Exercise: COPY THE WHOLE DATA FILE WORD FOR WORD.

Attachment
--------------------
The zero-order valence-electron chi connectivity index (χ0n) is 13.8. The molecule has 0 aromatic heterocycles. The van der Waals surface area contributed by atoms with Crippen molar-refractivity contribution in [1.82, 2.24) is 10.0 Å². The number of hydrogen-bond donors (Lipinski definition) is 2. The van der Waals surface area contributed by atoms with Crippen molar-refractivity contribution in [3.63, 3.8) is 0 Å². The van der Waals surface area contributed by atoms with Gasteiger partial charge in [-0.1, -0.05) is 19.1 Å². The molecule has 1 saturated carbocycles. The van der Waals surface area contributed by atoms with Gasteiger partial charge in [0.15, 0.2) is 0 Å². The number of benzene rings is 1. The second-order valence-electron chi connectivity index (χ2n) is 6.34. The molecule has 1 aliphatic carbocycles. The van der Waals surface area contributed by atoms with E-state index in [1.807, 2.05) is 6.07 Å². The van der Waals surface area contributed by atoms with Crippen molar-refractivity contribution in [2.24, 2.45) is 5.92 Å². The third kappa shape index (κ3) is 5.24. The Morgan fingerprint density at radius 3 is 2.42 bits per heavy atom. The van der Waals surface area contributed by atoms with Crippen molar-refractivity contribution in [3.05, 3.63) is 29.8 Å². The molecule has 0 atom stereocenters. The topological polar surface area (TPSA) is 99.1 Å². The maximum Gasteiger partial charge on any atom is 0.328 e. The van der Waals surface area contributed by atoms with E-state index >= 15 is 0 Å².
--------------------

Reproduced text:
The zero-order valence-electron chi connectivity index (χ0n) is 13.8. The molecule has 0 aromatic heterocycles. The van der Waals surface area contributed by atoms with Crippen molar-refractivity contribution in [1.82, 2.24) is 10.0 Å². The number of hydrogen-bond donors (Lipinski definition) is 2. The van der Waals surface area contributed by atoms with Crippen molar-refractivity contribution in [3.63, 3.8) is 0 Å². The van der Waals surface area contributed by atoms with Gasteiger partial charge in [-0.1, -0.05) is 19.1 Å². The molecule has 1 saturated carbocycles. The van der Waals surface area contributed by atoms with Gasteiger partial charge in [0.15, 0.2) is 0 Å². The number of benzene rings is 1. The second-order valence-electron chi connectivity index (χ2n) is 6.34. The molecule has 1 aliphatic carbocycles. The van der Waals surface area contributed by atoms with E-state index in [1.807, 2.05) is 6.07 Å². The van der Waals surface area contributed by atoms with Crippen molar-refractivity contribution in [2.24, 2.45) is 5.92 Å². The third kappa shape index (κ3) is 5.24. The Morgan fingerprint density at radius 3 is 2.42 bits per heavy atom. The van der Waals surface area contributed by atoms with Crippen molar-refractivity contribution in [3.05, 3.63) is 29.8 Å². The molecule has 0 atom stereocenters. The topological polar surface area (TPSA) is 99.1 Å². The maximum Gasteiger partial charge on any atom is 0.328 e. The van der Waals surface area contributed by atoms with E-state index >= 15 is 0 Å².